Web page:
# Homework Help: Angular momentum operator acting on |j,m>

1. Aug 9, 2012

### PhyPsy

1. The problem statement, all variables and given/known data
Prove that $e^{-i \pi J_x} \mid j,m \rangle =e^{-i \pi j} \mid j,-m \rangle$

2. Relevant equations
$J_x \mid j,m \rangle =\frac{\hbar}{2} [\sqrt{(j-m)(j+m+1)} \mid j,m+1 \rangle +$
$\sqrt{(j+m)(j-m+1)} \mid j,m-1 \rangle]$

3. The attempt at a solution
Expanding $e^{-i \pi J_x}$ to a power series and applying the equation in #2, I come up with an expression with coefficients for $\mid j,m \rangle$, $\mid j,m+1 \rangle$, $\mid j,m-1 \rangle$, $\mid j,m+2 \rangle$, $\mid j,m-2 \rangle$, and so on as far as the quantum number j allows. I will focus on the $\mid j,m \rangle$ term.

$\left\{ 1+ \sum _{n=1} ^\infty \frac{(i \pi \hbar)^{2n} \left[\sqrt{(j-m)^{2n} (j+m+1)^{2n}} +\sqrt{(j+m)^{2n} (j-m+1)^{2n}}\right]}{2^{n+1} (2n)!} +\sum _{n=1} ^\infty \frac{(i \pi \hbar)^{2n+2} \left[\sqrt{(j-m)^{2n} (j+m+1)^{2n} (j-m-1)^{2n} (j+m+2)^{2n}} +\sqrt{(j+m)^{2n} (j-m+1)^{2n} (j+m-1)^{2n} (j-m+2)^{2n}}\right]}{2^{n+3} (2n+2)!} +... \right\} \mid j,m \rangle$
This coefficient goes on for as long as quantum number j allows.

The right side of the equation I am trying to prove has no operators, so the only non-zero coefficient I should have is the one for $\mid j,-m \rangle$. This means that the coefficient for $\mid j,m \rangle$ should be 0 for all cases except when $m=0$.

The above series does converge, but to what it converges seems to depend on j and m. I have manipulated the series a couple different ways, but I have been unable to show that it equals 0 for all values of m except 0. I wonder if I am making this more difficult that it has to be. Any ideas?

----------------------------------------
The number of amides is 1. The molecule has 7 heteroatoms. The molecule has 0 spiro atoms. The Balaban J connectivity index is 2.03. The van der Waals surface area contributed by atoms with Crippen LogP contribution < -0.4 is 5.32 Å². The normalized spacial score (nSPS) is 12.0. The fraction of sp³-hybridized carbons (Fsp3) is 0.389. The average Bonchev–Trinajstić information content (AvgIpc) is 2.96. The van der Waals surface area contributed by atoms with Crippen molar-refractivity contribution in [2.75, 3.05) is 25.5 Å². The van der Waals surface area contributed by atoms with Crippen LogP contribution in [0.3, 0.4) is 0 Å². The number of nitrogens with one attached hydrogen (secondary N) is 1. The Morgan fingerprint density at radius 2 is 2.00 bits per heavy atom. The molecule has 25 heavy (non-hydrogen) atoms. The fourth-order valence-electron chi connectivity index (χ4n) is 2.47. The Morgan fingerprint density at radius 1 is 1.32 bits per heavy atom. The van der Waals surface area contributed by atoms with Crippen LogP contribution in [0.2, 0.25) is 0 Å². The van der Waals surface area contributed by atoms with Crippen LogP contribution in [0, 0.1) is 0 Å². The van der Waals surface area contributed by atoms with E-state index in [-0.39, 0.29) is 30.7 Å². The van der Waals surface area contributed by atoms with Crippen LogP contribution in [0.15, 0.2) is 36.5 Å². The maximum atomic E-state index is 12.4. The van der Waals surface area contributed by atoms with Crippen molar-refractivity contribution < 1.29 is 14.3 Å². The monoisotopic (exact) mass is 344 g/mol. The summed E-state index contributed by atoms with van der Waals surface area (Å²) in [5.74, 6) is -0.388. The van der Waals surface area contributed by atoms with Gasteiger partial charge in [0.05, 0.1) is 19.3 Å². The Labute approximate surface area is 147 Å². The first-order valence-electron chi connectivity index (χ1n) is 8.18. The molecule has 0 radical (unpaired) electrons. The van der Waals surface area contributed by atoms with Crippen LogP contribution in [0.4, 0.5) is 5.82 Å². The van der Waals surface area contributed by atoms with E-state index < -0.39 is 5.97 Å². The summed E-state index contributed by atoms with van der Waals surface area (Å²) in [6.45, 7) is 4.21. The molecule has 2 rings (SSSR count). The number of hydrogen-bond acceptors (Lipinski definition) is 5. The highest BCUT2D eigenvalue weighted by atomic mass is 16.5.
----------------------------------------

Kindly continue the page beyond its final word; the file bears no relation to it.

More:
2. Aug 9, 2012

### Oxvillian

Well you could always cheat and notice that all you're doing is turning a spherical harmonic upside-down

3. Aug 10, 2012

### PhyPsy

Your tip led me to realize that it would be simpler to think of it as a rotation applied to $\mid j,m \rangle$. Then, I can use the Wigner D-matrix to simplify the expression:
$R(\alpha , \beta , \gamma) \mid j,m \rangle =\sum _{m'=-j} ^j D _{m'm} ^{(j)} (\alpha , \beta , \gamma) \mid j,m' \rangle$

$e^{-i \pi J_x}$ can be written as $e^{-i (-\frac{\pi}{2}) J_z} e^{-i \pi J_y} e^{-i \frac{\pi}{2} J_z}=R(-\frac{\pi}{2}, \pi , \frac{\pi}{2})$.

Now I can use the Wigner D-matrix equation:
$R(-\frac{\pi}{2}, \pi , \frac{\pi}{2}) \mid j,m \rangle =\sum _{m'=-j} ^j D _{m'm} ^{(j)} (-\frac{\pi}{2} , \pi , \frac{\pi}{2}) \mid j,m' \rangle$
$=\sum _{m'=-j} ^j e^{-i(-m' \pi /2 +m \pi /2)} d _{m'm} ^{(j)} \mid j,m' \rangle$
$=(-1)^{j-m} \sum _{m'=-j} ^j e^{-i(-m' \pi /2 +m \pi /2)} \delta _{m',-m} \mid j,m' \rangle$
$=(-1)^{j-m} e^{-i(m \pi /2 + m \pi /2)} \mid j,-m \rangle$

So I'm close now, but it seems like they set $m=j$ to get to $e^{-i \pi j} \mid j,-m \rangle$, and I don't know why that step would be made.

4. Aug 11, 2012

### dextercioby

$$(-1)^{j-m} e^{-i(m\pi/2+m\pi/2)} = (-1)^{j-m} e^{-im\pi} = (-1)^{j-m} (e^{-i\pi})^m = (-1)^{j-m} (-1)^m = (-1)^{j-m+m} = (-1)^j = (e^{-i\pi})^j = e^{-i\pi j}$$